Emerging Technologies

This is how AI is impacting – and shaping – the creative industries, according to experts at Davos

Impressions in front of the Installation by Refik Anadol Studio at the World Economic Forum Annual Meeting 2023 in Davos-Klosters, Switzerland, 20 January. Congress Center. Copyright: World Economic Forum/Faruk Pinjo

Generative AI has transformed the world of work for the creative industries. Image: WEF

Kate Whiting
Senior Writer, Forum Agenda
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Artificial Intelligence

This article is part of: World Economic Forum Annual Meeting
  • Generative AI tools exploded into the mainstream in 2023, prompting Hollywood strikes as creative industries tried to navigate a potentially augmented future.
  • Artists, musicians and content creators joined discussions at the World Economic Forum’s Annual Meeting in Davos on how to navigate a creative future with AI.
  • Here are some of the key quotes from sessions at Davos.

A dolphin with a baseball hat.

Happiness in a bowl.

A pocketful of hope.

These are just some of more than 4,000 prompts that have generated images. But not AI-generated images – they’re the work of New-York based artist Pablo Delcan, whose art experiment calls itself ‘the very first non-AI generative art model’.

On his website Prompt-Brush, which launched in January, Delcan invites people to send him a message with a prompt, and he will “generate a drawing with black ink and send it to you”.

@prompt.brush / Feb. 2024
Pablo Delcan's non-AI generative art model in action. Image: Instagram/@prompt.brush

“This project seeks to contribute to the conversation about the value of the human experience in the creative process, emphasizing the significance of personal interpretation and process,” explains the website.

“It juxtaposes the human element with the AI, exploring both its merits and its role.”

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Humans and AI

In the past few years, artificial intelligence has hit mainstream consciousness as generative AI writing tools like ChatGPT and Claude.ai, and image generators like Midjourney and DALL-E became better and more broadly available. And people, companies, artists, musicians and even Hollywood studios, worked out how – or how not – to work with them.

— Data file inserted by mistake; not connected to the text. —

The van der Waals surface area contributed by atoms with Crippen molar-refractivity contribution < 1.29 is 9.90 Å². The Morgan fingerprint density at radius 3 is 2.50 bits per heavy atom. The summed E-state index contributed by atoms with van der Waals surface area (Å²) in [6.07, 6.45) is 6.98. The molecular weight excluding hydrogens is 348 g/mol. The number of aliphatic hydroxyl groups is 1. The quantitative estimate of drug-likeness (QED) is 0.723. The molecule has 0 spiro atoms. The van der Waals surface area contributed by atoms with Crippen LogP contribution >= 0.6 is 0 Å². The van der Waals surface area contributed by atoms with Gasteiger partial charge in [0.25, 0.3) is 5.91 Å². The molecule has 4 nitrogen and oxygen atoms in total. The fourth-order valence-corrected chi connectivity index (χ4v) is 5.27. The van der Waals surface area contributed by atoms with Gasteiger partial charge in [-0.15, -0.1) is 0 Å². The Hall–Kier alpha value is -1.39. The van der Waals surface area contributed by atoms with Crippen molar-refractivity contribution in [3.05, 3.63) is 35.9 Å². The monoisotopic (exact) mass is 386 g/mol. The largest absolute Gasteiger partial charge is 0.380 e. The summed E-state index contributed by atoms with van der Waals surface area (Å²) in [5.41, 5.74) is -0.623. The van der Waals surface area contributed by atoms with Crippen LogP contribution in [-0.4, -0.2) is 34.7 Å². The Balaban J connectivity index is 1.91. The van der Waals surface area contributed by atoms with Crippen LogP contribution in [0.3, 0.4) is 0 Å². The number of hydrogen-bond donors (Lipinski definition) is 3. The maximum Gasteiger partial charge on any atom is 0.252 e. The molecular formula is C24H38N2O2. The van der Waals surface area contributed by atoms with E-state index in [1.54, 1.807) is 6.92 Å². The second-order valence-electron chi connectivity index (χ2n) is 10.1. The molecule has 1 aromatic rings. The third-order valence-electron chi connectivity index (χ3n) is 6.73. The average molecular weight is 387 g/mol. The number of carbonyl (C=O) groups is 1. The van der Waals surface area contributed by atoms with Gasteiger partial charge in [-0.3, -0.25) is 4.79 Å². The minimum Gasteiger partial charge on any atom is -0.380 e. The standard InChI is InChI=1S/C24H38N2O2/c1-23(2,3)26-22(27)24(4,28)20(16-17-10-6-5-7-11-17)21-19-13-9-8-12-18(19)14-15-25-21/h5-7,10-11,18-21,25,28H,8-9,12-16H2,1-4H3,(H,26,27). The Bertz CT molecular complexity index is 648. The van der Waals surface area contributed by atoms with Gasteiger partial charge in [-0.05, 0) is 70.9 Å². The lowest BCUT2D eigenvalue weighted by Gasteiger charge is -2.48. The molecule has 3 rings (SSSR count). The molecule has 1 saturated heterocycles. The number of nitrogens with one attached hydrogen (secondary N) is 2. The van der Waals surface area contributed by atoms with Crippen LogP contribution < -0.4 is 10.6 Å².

In August 2022, Théâtre D’opéra Spatial, an artwork made using Midjourney, controversially won an art competition in the US for its creator Jason Allen, for example.

The proliferation of creative AI tools has ushered in urgent discussions over ethics, regulation and guardrails. The potential benefits of generative AI – such as augmented creativity and productivity gains – being weighed against the pitfalls, such as data privacy, copyright infringement and inaccuracy.

This has also been accompanied by the rise of FOBO – or the ‘fear of becoming obsolete’ – with more than a fifth of workers in the US worrying they might lose their jobs to emerging technology.

But research by the World Economic Forum shows AI will not only augment existing jobs, but will create others in entirely new fields.

AI ‘as a driving force for the economy and society’ was one of the key themes at the Forum’s Annual Meeting in Davos in January 2024, where artists, musicians and content creators joined discussions on how to navigate a creative future with AI.

Generative AI and Hollywood

In May 2023, the Writers Guild of America went on strike over pay, with concerns about AI coming to the fore.

In June, Indiana Jones and the Dial of Destiny was released in cinemas, showing 80-year-old Harrison Ford ‘de-aged’ with the help of an AI program.

And in July, members of the US actors’ union, SAG-AFTRA (the Screen Actors Guild-American Federation of Television and Radio Artists) went on strike for 118 days, with protections over AI being used to replace actors as the major sticking point.

Speaking at the Davos session Workers in Focus, SAG-AFTRA’S Chief Negotiator, Duncan Crabtree-Ireland, said AI “was a really important issue in our negotiations”.

“Our members are going to be on the tip of the spear in this area, especially voice actors, because the technical requirements of using generative AI with voice only are easier, and that makes it faster and simpler to implement.